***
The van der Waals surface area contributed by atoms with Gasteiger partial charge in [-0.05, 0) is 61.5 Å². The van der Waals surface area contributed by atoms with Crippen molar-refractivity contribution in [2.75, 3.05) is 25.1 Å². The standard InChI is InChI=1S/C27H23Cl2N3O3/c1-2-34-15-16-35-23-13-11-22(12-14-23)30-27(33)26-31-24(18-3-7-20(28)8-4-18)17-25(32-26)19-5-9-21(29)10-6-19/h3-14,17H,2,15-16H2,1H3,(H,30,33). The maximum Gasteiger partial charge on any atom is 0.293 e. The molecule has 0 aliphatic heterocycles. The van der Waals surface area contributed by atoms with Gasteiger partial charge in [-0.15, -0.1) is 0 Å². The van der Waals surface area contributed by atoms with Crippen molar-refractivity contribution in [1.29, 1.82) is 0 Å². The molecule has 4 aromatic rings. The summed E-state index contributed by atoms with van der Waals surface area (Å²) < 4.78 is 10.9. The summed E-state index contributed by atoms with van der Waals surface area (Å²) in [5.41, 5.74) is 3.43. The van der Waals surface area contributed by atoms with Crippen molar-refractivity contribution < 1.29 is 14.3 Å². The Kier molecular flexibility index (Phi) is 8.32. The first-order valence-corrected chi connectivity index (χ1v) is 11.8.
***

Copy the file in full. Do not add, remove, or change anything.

The van der Waals surface area contributed by atoms with Gasteiger partial charge in [-0.05, 0) is 61.5 Å². The van der Waals surface area contributed by atoms with Crippen molar-refractivity contribution in [2.75, 3.05) is 25.1 Å². The standard InChI is InChI=1S/C27H23Cl2N3O3/c1-2-34-15-16-35-23-13-11-22(12-14-23)30-27(33)26-31-24(18-3-7-20(28)8-4-18)17-25(32-26)19-5-9-21(29)10-6-19/h3-14,17H,2,15-16H2,1H3,(H,30,33). The maximum Gasteiger partial charge on any atom is 0.293 e. The molecule has 0 aliphatic heterocycles. The van der Waals surface area contributed by atoms with Gasteiger partial charge in [-0.15, -0.1) is 0 Å². The van der Waals surface area contributed by atoms with Crippen molar-refractivity contribution in [1.29, 1.82) is 0 Å². The molecule has 4 aromatic rings. The summed E-state index contributed by atoms with van der Waals surface area (Å²) < 4.78 is 10.9. The summed E-state index contributed by atoms with van der Waals surface area (Å²) in [5.41, 5.74) is 3.43. The van der Waals surface area contributed by atoms with Crippen molar-refractivity contribution < 1.29 is 14.3 Å². The Kier molecular flexibility index (Phi) is 8.32. The first-order valence-corrected chi connectivity index (χ1v) is 11.8.